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Moms Get Motivated to Work Out

For years, it’s been my favorite line — Yeah, I work out, my washer and dryer are in the basement and all our bedrooms are on the top floor. After all, I’m busy with two preschoolers.

Before my first pregnancy, I did exercise a little. I took an aerobics class after work two evenings a week, and my husband and I enjoyed bike riding on some weekends, although we weren’t all that committed to regular exercise. But pregnancy, for me, was all the excuse I needed to give up the aerobics class – I didn’t want to take any chances in a class not geared for pregnant women, and I didn’t have any energy to spare anyway. (I didn’t bother to find out then the many benefits there are to workouts during pregnancy or to learn which exercises would be perfectly safe.) Suddenly, I realized five years had passed since I had done any serious working out.

One evening I stood at the kitchen sink, finishing up washing dishes and planning my reward: ahhh, cappuccino chocolate chip ice cream awaited me in the freezer and would be so satisfying to eat in a clean kitchen. It was one of those perfect evenings — no wind, gorgeous sunset, cool air after a hot Colorado summer day. I was actually tempted to go outside to walk instead. Walk instead of ice cream? Me? So I gave in to the temptation and left my husband in charge of finishing the bedtime routine for our two kids. I put on my old Nikes and hit the sidewalk. It was glorious. The view of the sky, the fresh air – I even found the energy to do a little running. Even more encouraging, after just a few weeks of working out about every-other evening, I could run most of my two-mile route.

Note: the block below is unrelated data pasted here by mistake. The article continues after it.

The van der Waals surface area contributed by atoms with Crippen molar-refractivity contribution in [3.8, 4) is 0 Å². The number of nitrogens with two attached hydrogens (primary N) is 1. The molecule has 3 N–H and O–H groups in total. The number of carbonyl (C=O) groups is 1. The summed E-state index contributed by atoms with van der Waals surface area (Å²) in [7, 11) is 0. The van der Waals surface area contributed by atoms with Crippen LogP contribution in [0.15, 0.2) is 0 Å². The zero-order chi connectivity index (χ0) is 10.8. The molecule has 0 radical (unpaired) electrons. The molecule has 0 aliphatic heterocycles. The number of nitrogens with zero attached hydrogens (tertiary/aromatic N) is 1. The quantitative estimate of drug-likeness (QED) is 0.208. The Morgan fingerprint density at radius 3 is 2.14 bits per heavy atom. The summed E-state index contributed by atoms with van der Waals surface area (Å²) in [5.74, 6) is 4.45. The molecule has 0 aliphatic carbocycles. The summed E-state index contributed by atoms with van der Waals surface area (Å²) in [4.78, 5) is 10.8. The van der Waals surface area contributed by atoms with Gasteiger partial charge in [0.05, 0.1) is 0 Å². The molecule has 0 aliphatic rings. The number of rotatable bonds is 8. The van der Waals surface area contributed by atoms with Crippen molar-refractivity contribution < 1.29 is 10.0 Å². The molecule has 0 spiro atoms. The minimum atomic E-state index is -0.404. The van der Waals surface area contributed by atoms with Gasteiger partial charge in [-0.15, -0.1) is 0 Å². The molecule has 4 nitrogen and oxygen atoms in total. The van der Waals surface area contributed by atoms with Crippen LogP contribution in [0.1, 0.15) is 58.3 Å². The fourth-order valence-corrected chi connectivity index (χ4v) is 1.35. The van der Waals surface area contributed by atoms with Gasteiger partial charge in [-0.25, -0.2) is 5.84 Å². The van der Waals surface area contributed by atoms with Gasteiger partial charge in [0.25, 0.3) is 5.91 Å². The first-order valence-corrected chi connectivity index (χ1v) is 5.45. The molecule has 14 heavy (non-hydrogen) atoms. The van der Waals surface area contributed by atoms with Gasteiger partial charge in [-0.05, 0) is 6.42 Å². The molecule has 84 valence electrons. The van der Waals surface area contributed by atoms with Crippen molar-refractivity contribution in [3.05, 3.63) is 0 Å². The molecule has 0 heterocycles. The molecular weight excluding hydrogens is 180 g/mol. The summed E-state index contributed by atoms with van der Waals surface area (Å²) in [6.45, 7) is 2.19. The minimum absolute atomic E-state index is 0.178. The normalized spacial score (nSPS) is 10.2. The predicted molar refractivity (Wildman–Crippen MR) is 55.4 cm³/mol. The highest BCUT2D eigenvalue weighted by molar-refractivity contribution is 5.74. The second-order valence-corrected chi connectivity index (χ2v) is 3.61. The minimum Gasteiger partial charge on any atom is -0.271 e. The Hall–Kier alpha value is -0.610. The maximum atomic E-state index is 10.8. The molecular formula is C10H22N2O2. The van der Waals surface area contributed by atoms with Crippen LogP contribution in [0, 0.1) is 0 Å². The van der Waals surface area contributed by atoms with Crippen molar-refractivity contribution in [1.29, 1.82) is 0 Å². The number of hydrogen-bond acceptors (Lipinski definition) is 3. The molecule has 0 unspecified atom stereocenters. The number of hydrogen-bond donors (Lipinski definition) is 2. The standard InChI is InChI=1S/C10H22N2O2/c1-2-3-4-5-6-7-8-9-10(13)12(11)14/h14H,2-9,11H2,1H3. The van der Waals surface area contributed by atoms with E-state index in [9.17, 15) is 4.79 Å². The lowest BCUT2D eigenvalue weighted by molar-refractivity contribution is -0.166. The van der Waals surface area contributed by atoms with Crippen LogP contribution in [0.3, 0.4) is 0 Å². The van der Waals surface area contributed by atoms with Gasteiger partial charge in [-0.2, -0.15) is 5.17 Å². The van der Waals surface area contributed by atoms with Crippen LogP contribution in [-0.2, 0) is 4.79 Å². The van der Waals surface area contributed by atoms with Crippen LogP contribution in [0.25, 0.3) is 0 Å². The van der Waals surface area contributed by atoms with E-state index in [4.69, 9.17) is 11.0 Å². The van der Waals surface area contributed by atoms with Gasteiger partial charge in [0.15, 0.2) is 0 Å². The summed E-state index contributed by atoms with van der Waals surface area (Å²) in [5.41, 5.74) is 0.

That beautiful evening’s walk was the beginning of a new routine. I don’t go out every day, that’s not really possible, but I’ve found that if I plan and remain flexible, I can get out about four times a week. I’m convinced that no matter what the health benefits are, the way I feel after a workout will keep me committed to doing it, even when the weather changes and offers me new excuses.

It is tough for moms of young kids to exercise. Kathryn Schmitz, a researcher at the University of Minnesota found that after the birth of their first child, up to 20 percent of women reduce the time they spend working out.

While it seems obvious that having children would cut into time previously devoted to exercise, it seems equally obvious that moms need the benefits of exercise.

Losing the extra weight gained during pregnancy is just one reason to get busy exercising again. For those lucky enough to not be overweight, many, many more good reasons may help spur you on and ignore those old excuses. You probably already know about many of the benefits of exercise, but how about the benefits that could change your health and your life.

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